- Daily & Weekly newsletters
- Buy & download The Bulletin
- Comment on our articles
Fighting for Brussels Canal: Group launches petition for bottle deposit scheme
The Brussels Canal is, in a word, one big mess. While it functions quite well as a “highway for boats,” it is full of rubbish, the water quality is beyond poor and there isn’t a speck of biodiversity.
This may not come as a huge surprise, but exactly how bad it was did come as a surprise to Pieter Elsen two years ago when he decided to read his paper alongside the canal one bright morning. “I saw a lot of trash floating by,” says the young engineer (who coined the term “highway for boats”).
When he started to pay attention he “was shocked,” he says. “It had never occurred to me before that there was so much trash in the canal.”
While most of us would shake our heads and go look for a nicer place to sit, Elsen (pictured above) went out and bought a kayak so he could clean it up. “I didn’t have a kayak before; I had never been into kayaking. It was just the means to get it done.”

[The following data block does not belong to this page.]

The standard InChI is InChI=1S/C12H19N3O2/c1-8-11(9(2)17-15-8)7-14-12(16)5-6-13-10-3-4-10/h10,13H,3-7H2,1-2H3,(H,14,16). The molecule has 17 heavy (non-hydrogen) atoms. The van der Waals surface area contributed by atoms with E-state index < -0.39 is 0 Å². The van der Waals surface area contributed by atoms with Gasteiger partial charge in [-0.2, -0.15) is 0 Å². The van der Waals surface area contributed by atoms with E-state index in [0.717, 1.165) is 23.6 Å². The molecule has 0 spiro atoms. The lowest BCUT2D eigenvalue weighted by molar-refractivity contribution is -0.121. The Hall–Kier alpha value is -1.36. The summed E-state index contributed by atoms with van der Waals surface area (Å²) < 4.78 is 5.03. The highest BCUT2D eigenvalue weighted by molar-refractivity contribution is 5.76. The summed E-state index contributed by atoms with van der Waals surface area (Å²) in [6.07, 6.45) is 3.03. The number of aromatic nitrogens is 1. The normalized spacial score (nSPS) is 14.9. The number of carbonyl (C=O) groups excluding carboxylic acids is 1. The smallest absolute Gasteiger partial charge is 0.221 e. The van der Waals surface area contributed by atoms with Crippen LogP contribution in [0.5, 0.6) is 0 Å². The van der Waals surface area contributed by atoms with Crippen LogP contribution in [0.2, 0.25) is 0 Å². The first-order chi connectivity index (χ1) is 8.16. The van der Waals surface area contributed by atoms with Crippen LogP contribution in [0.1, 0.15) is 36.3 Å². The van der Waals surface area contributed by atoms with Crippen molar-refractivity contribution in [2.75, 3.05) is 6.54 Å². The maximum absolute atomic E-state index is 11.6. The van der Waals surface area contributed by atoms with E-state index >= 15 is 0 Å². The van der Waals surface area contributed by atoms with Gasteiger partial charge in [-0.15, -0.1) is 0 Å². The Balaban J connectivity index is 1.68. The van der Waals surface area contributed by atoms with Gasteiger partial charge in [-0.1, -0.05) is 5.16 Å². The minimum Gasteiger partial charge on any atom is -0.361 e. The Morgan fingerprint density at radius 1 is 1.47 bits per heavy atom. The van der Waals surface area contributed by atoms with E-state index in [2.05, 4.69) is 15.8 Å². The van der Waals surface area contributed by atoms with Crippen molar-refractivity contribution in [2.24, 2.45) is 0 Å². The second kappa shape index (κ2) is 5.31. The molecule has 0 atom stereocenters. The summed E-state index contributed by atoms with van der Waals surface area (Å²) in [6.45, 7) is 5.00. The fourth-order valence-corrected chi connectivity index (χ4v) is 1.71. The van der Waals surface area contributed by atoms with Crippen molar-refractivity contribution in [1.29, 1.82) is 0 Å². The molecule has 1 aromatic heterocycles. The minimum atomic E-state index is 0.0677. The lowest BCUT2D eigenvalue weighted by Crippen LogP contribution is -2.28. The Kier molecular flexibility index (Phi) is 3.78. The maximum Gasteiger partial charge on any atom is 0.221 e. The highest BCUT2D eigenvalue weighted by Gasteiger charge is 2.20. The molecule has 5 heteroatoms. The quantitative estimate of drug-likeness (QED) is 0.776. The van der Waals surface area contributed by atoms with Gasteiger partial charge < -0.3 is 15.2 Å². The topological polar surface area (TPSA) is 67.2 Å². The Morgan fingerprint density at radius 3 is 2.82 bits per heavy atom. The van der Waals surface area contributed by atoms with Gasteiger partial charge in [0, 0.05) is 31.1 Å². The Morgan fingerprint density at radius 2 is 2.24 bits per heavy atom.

His brother helped, but it soon became clear that that there was no “getting it done”. The more rubbish they fished out, the more there seemed to be. So Elsen founded the non-profit organisation Canal It Up to not only sensibilise Brussels residents to the atrocious condition of the canal but to put pressure on various levels of government to do something about it.
The first thing they did was offer to take people out in kayaks to help collect rubbish floating in the canal. It soon became a popular outing for school children, community groups and even politicians.
“We find lots of stuff,” says Elsen. “Most of the trash is single use plastics. Bottles, plastic bags and also cans. But we also find lots of clothes, shoes. Sometimes there are dead rats and birds, or other dead animals.” He chuckles. “It’s really not so pretty.”